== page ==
What does {[key: string]: string} mean in TypeScript

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Borislav Hadzhiev

Last updated: Feb 18, 2022

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The {[key: string]: string} type in TypeScript #

The {[key: string]: string} syntax is an index signature in TypeScript and is used when we don't know all the names of a type's properties ahead of time, but we know the shape of the values. The index signature specifies a key and value of type string.

index.ts
// 👇️ function returning index signature // (a key-value structure with key and value strings) function getObj(): { [key: string]: string } { return { name: 'Tom', country: 'Chile' }; } // 👇️ Interface using index signature interface Person { [index: string]: string; } // 👇️ const p1: Person const p1: Person = { name: 'Tom', country: 'Chile' }; // 👇️ Type using index signature type Animal = { [index: string]: string; }; const a1: Animal = { name: 'Alfred', type: 'dog' };

The {[key: string]: string} syntax is an index signature in TypeScript and is used when we don't know all the names of a type's properties ahead of time, but know the shape of the values.

The index signature in the examples means that when an the object is indexed with a string, it will return a string.

You might also see the index signature {[key: string]: any} in examples. It represents a key-value structure that when indexed with a string returns a value of any type (very broad).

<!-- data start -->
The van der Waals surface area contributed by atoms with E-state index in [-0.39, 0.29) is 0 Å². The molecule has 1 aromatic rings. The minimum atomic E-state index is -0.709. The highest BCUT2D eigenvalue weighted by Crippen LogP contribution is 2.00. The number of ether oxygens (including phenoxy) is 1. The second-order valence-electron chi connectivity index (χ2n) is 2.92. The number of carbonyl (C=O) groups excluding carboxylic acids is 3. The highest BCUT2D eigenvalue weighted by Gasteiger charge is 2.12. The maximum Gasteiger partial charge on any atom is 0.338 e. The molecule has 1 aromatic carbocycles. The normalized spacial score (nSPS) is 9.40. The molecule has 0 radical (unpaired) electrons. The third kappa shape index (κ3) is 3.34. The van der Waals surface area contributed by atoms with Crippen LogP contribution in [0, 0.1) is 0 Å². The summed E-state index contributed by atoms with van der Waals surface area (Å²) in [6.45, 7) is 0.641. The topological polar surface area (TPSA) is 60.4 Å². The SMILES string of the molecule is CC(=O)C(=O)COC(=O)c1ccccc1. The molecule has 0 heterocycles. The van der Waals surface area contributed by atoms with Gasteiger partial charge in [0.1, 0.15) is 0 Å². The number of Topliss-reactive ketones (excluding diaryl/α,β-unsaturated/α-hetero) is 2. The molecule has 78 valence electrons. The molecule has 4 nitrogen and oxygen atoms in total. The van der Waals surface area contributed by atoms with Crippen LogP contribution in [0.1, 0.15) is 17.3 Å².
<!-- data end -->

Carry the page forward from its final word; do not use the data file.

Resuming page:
Let's look at an example of how TypeScript warns us if we try to add a value of a different type than specified in our index signature.

index.ts
interface Person { [index: string]: string; } // ⛔️ ERROR: Type 'number' is not assignable to type 'string'. const p1: Person = { name: 'Tom', age: 30 };

We've specified that when the object that has a type of Person is indexed with a string, it should return a string.

Trying to set a key that is a string with a value of number gets us an error.

You might try to override the type of a specific property with an index signature.

index.ts
interface Person { [index: string]: string; // ⛔️ Error: Property 'age' of type 'number' is not // assignable to 'string' index type 'string'. age: number; }

But the type of the age property in the example does not match the type of the string index, so TypeScript gives us an error.

In this situation, you can set the type of the string index to a union.

index.ts
interface Person { [index: string]: string | number; age: number; name: string; } // 👇️ const p1: Person const p1: Person = { name: 'Tom', country: 'Chile', age: 30 };

The type of the values with an index signature of type string is a union of string and number.

The age and name properties have a value that is a subtype of the union, so we don't get an error.

Trying to add a property to the type that is not in the union, would cause an error.

index.ts
interface Person { [index: string]: string | number; age: number; name: string; // ⛔️ ERROR: Property 'colors' of type 'string[]' is not assignable // to 'string' index type 'string | number'.ts(2411) colors: string[]; }

You can also set an index signature to readonly if you need to prevent assignment to their indices.

index.ts
interface ReadonlyObj { readonly [index: string]: string; } const obj: ReadonlyObj = { name: 'Tom', country: 'Chile', }; // ⛔️ Index signature in type 'ReadonlyObj' // only permits reading. obj.name = 'Alfred';

We set the string index's type to readonly, so the type checker gives us an error if we try to write to a property that has a string key.

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